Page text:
Schaber, F. (2009) Creating better communities: involving design students in regeneration projects. In: Clarke, A., McMahon, C., Ion, W. and Hogarth , P. (eds.) DS 59: Proceedings of E&PDE 2009, the 11th Engineering and Product Design Education Conference - Creating a Better World. Glasgow: The Design Society. 9781904670186. pp. 514-519.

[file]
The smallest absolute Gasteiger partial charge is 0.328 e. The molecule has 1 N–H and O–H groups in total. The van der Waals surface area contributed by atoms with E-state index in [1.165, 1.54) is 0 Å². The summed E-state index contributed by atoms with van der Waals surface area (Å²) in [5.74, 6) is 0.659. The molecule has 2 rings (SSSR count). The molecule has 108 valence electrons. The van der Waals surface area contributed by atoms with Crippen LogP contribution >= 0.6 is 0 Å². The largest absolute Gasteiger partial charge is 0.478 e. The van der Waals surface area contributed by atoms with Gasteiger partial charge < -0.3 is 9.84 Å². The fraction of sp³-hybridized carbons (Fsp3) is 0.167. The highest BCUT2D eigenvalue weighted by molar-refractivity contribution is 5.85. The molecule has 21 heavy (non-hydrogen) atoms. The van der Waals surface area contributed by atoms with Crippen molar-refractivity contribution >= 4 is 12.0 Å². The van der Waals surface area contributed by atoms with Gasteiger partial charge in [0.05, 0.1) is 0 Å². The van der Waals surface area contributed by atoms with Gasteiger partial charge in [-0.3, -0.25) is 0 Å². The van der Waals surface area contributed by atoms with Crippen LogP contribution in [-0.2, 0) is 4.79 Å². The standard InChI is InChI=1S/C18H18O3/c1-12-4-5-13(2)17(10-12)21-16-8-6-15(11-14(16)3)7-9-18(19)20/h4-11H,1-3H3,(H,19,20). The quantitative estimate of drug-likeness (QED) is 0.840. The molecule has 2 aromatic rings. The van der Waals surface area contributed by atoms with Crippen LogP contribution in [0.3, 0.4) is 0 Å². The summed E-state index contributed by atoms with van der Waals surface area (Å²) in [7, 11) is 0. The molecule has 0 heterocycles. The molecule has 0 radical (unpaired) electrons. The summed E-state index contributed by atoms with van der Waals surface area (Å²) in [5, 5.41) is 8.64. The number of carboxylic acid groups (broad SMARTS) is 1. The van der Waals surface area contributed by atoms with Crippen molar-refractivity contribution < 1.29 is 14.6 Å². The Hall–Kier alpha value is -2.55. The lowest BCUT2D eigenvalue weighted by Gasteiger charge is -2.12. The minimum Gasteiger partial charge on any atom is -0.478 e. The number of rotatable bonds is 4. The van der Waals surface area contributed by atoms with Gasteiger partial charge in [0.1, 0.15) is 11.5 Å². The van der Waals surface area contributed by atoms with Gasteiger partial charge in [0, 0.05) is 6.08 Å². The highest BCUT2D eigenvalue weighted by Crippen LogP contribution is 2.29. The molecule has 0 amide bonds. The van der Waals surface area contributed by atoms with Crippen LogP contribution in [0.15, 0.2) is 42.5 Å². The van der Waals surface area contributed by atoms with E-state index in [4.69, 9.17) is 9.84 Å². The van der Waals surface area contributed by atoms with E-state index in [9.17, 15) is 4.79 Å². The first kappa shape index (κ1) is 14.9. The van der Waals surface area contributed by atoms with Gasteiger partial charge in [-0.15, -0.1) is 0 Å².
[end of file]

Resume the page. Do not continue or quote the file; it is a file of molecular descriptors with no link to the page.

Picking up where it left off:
How can University Design students pursue their studies imaginatively whilst making a real contribution to the community and built environment in an English Midlands town? The paper discusses the scope of creating better communities through design, detailed in two cases studies piloted by the University of Northampton and the Sorrell Foundation's Young Design Programme. The first case study is a collaboration with the 'Healthy Living Hub', a community grassroots group aiming to enhance the environment of a large Northampton urban park with wayfinding/signage, to stimulate regeneration and further funding. The second case study discusses a partnership between Product Design undergraduates and secondary school pupils. Students form small design teams and work 'for' the pupils - who act as clients - on a design problem in their environment. The project dovetails with UK government policy such as the large-scale rebuilding of schools and the Creative Partnerships programme. It has been noted that pupils involved value opportunities to make a positive contribution to the community and display high levels of social responsibility. The paper highlights the role of the Design Department as a trail-blazer in encouraging undergraduate students to use their skills and knowledge to support and rethink local projects to do with the community - a process known as 'live projects'. Furthermore, it considers the exposure to live projects in terms of enhancing the curriculum, challenging undergraduate students with outside constraints and deliverables and furthering their knowledge as the projects also explore the benefits that communities experience in return, through university engagement. In conclusion, the author reflects that the key is to understand what students learn from structured opportunities off-campus and to conceptualize this learning in terms of employability and the social implication of design on communities.